In 1973, John Adair published his Action Centred Leadership (ACL) tool, designed to help leaders juggle the huge number of things they have to do. ACL has stood the test of time, and still ranks as one of the most valuable tools we can give to leaders on Fieri courses.
The model is made up of just three circles but there are multiple ways to interpret them, and the great strength of this simple model is how easily it can be adapted to apply to any context, from junior leaders to experienced strategists.
The first step in using ACL is to categorise all the work you do as a leader into three broad activities:
(Adapted from Action centred leadership: Adair, 1973.
The Venn diagram arrangement shows that some elements of leadership will stray into two or even all three areas.)
So far, so simple…
If you’ve never used the ACL model before, why not try doing this now? Going through this process might show you something new about your leadership approach.
Think about your role, and all the different activities you do.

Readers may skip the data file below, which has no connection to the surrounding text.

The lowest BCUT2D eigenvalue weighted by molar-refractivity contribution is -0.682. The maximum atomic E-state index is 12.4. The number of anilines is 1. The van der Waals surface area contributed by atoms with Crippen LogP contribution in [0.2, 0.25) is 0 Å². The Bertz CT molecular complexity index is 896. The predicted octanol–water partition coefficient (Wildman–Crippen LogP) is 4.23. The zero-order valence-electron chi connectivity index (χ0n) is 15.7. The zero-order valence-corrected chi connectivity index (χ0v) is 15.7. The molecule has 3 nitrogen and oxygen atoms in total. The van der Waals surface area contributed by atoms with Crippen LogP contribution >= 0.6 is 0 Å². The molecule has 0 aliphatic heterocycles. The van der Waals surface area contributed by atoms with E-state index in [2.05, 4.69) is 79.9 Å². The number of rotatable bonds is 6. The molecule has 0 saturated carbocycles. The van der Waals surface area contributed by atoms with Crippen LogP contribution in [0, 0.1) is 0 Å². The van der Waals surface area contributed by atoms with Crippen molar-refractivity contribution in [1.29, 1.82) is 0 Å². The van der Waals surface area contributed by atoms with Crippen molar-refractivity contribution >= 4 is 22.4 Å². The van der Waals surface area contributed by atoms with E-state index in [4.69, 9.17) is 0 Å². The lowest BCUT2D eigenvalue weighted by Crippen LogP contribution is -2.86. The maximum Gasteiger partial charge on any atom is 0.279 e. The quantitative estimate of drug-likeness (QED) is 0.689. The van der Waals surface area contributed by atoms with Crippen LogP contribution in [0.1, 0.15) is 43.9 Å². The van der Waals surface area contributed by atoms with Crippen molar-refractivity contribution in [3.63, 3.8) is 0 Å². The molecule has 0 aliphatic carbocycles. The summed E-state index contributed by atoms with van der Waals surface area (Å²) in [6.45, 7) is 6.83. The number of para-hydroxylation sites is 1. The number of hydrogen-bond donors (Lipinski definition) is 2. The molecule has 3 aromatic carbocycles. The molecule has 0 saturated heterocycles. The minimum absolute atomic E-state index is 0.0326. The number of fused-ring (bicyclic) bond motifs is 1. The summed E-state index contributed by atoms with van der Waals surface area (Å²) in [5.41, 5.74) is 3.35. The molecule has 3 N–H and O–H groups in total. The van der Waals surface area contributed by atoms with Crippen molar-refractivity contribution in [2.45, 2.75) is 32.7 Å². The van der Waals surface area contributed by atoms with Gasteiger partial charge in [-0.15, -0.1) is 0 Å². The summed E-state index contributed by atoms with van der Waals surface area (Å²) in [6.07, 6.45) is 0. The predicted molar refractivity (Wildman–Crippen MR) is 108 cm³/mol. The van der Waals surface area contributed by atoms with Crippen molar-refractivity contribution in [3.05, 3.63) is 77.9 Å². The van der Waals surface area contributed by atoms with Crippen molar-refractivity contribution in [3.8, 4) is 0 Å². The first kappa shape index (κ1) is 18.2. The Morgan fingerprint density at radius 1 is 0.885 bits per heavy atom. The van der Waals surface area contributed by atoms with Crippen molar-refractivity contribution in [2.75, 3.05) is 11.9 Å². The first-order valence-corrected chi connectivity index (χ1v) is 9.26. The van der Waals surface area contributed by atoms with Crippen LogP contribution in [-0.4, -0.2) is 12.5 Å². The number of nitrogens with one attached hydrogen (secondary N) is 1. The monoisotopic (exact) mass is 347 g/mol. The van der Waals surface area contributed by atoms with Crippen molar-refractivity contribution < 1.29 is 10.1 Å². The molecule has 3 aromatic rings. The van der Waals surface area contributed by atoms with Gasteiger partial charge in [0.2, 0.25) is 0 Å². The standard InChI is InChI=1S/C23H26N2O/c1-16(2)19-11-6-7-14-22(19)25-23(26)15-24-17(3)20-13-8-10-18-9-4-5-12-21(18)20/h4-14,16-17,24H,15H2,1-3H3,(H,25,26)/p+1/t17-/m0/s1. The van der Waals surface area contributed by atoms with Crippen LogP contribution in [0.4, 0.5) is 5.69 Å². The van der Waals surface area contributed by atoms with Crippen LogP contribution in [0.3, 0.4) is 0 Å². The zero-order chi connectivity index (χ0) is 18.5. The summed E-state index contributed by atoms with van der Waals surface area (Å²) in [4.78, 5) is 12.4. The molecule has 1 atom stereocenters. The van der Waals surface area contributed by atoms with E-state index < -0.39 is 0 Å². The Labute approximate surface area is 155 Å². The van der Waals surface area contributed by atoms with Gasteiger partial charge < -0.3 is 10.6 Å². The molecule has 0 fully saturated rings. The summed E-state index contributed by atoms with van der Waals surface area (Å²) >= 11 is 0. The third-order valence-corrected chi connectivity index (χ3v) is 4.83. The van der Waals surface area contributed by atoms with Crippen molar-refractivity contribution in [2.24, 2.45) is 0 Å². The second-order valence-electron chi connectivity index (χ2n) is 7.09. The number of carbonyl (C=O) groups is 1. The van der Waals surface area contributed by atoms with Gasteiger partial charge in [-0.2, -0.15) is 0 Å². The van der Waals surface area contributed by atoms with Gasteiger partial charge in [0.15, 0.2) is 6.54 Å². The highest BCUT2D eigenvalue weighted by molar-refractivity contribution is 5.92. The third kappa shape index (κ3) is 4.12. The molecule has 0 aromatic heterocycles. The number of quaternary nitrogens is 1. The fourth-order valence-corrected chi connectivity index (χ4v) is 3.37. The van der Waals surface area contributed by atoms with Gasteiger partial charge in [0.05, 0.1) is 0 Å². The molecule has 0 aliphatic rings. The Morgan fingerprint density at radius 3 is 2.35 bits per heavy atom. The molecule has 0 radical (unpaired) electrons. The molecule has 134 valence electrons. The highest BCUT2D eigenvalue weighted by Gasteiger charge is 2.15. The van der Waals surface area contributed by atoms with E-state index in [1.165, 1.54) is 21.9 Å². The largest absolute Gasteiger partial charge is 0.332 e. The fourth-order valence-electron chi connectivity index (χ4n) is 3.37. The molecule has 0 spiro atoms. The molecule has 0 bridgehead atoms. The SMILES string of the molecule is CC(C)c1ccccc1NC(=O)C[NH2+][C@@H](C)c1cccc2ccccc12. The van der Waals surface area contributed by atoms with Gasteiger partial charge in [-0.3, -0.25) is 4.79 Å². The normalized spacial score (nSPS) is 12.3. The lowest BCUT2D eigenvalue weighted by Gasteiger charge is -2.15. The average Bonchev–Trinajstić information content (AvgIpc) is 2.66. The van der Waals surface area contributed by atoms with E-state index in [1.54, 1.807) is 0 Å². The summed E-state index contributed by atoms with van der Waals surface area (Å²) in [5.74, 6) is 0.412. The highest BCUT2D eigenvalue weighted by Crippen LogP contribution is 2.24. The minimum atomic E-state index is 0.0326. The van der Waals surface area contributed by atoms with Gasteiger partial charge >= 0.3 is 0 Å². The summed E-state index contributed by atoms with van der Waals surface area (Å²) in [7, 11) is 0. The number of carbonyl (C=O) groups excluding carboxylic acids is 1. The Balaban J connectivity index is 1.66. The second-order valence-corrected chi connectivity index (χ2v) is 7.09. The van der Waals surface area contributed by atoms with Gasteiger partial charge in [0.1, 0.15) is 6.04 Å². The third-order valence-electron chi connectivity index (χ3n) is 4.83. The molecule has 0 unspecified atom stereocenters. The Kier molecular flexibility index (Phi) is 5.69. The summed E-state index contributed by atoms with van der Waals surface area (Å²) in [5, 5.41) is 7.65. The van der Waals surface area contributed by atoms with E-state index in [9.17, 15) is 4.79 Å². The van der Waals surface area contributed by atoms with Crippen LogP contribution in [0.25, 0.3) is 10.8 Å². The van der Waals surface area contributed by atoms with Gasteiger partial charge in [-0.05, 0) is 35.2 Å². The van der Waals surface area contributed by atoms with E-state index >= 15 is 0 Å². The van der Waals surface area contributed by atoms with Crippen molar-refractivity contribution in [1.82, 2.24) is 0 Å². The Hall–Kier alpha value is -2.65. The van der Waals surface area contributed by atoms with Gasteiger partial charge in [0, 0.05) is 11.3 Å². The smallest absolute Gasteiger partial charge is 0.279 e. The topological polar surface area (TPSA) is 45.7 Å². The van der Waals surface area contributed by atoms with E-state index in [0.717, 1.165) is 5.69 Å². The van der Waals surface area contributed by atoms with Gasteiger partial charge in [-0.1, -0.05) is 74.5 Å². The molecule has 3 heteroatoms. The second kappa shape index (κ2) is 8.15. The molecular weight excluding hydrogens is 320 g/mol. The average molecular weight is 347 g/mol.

Now look at all the items on your list and break them into the three categories. You might find that most of your work is being focused on just one of these categories.
(Using ACL, strive to maintain a balance between these three key functions of leadership.)
Perhaps you spend a lot of time developing your teams through group goal setting, teambuilding events and briefings, but haven’t been giving as much attention to individuals through coaching and mentoring, one-to-one interactions or individual development plan management.
That could be a good indicator that you need to adjust your balance going forwards.
ACL is a simple model, but you can do a lot with it and we’ve barely scratched the surface of its full utility here. If you’ve found this introduction useful, why not find out a bit more about ACL and how it could further support your development as a leader?
References: Adair, 1973, Action Centred Leadership